Whatever method you choose, once the funds reflect on your account, you can withdraw them by filing a withdrawal request with the website.
The first payment takes two weeks to process ”for security reasons”. You can place a withdrawal request every second week from then on, just make sure you have access to either of the following payment options.
- Bank (available in Australia, USA, Canada, the Philippines, Poland, India, New Zealand and Vietnam)
- Wire transfer (for countries where Express withdrawal is not available through banks, minimum $500)
- Freelancer Debit Card (Payoneer card)
How much you can make at Freelancer.com is all up to you, as is the case in any freelance platform. However, you don't need to bid to get paid at Swagbucks.com, Fusioncash.com or My Top Work At Home Recommendation.
Freelancer hacks, tips and tricks
I get it. You realize that competing against other freelancers is tough. So you're looking for any competitive edge you can get. Well, we got you! We've listed some tips for you below.
Your native language matters. Your profile might win you bids or give you away, regardless of your rating. That said, most employers prefer working with freelancers who speak their native language. If you are a software engineer, for example, with perfect mastery of the English language, but happen to live in a country where English is not a native language, your profile might be the reason why you are not winning bids. Just changing your location to a country where English is the native language could make all the difference.
Know when to bid. Most clients will be active in the morning and at night. Knowing when your target audience is mostly active improves your chances of winning bids. Freelancer.com is global, so the time zone factor comes to play.
Know how much to charge. Depending on your profession, you could be charging too high or too low without even realizing so. For instance, too cheap a bid might turn away clients who prefer to pay more for quality. You might also have to justify an expensive bid with your profile. The best way to do this is setting a price you can get away with, without pushing your luck. At freelancer.com you can see what everyone else bidding on a particular project. You can have a look at what everyone else is bidding, and set your price based on that.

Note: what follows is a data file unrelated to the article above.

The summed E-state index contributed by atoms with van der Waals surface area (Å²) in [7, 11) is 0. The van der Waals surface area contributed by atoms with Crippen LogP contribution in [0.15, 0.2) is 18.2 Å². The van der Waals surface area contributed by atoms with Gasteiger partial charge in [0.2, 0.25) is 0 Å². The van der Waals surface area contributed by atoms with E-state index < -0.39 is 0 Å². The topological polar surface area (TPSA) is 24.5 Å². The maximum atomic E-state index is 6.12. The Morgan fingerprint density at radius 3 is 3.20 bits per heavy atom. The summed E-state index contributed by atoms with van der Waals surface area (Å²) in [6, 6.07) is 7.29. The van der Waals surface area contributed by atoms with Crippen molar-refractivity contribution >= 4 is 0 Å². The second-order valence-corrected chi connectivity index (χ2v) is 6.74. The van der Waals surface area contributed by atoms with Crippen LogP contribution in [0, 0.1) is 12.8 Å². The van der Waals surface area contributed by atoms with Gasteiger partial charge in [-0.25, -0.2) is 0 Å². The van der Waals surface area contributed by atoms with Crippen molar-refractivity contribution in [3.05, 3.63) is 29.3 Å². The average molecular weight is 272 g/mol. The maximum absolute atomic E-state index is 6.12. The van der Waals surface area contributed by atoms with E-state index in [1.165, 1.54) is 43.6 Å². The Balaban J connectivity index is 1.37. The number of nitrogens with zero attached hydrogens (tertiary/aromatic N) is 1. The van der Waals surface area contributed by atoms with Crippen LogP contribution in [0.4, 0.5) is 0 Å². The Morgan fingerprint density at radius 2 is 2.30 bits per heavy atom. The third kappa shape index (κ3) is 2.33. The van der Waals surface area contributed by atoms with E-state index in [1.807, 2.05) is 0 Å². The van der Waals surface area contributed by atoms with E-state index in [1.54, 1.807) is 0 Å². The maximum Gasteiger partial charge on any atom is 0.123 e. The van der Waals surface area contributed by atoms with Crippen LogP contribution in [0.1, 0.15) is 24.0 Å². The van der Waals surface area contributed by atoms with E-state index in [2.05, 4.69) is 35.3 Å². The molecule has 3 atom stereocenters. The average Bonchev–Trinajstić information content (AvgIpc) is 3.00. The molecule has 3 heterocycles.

Newbie? Don't choose Milestone mode of payment. It could be the recommended mode of payment, but it could also work against you if you are a newbie. Here's the thing. Clients prefer employing freelancers with a proven track record. It would be hard to convince a client to trust you with a portion of his money, while you have never completed a single project.
What we like about Freelancer.com
Free sign up
It's not a must you pay the $24.95 to earn through Freelancer.com. All you need is an active email account, your A-1 freelancer skills and of course where to withdraw your legal tender to.
There are no geographical restrictions, just ensure the website supports at least one mode of payment that is available in your country.
The website has enjoyed its fair share of time under the spotlight. Apart from being featured in the news it has 13 awards up to date, including the 2016 Grand Stevie Award at the International Business Awards.
Obviously there is plenty to write home about when it comes to Freelancer.com. However, the sad thing is Freelancer.com's ratings are on a record low. Here's why.
Spam and Fake Job Invites
Once you give them your email, you can expect what some refer to as spam from Freelancer.com. If you are amongst the chosen few, you might receive an email from someone purporting to be an employer requiring your services. Once you follow up on the request, you will realize you were not the only one riding that wave. The purpose of such emails is just to keep you active; nobody is offering you any work.
No BBB Reference
If you follow up on a company's BBB status before lifting a finger to engage it, you might as well look away right now. The company is not listed under the BBB.
Not ideal for newbies
The website is designed to favor people with a myriad of reviews to their names. All in all, if you are just starting out, you'd better sign up for the paid profile plan. You will part ways with $29.95 on the second month, but at least you will bid as a professional. Is that worth 30 bucks a month? You decide.
Poor paying clients
Some clients are hell-bent on hiring cheap labor. Once they hire you, they will squeeze every ounce of effort and dedication out of you before releasing your payment.
So Is Freelancer.com A Scam or Not?
Freelancer.com is definitely not a scam. Most people will get paid if you win bids and complete projects. However, you might want to tread carefully while dealing with certain clients. The dispute resolution center is there for a reason, because apparently there are a lot disputes to resolve.
Furthermore, you might also have to fight tooth and nail before getting paid gigs if you're new. Another huge drawback is the fact that unless you pay the $29.95, your ability to secure gigs will always be severely limited.
All in all, it's up to you to find something that works for you. Freelancer.com is just like any other crowdsourcing or freelance website. To stand out, you have to possess skills that are desirable and be willing to compete against people all across the world that may have better experience or willing to work for less. So it's something you need to consider if you decided to work on Freelancer.com
In any event, I've yapped enough. Feel free to share your experiences or chime in below with any comments. Thanks for reading.
Eddy with a Y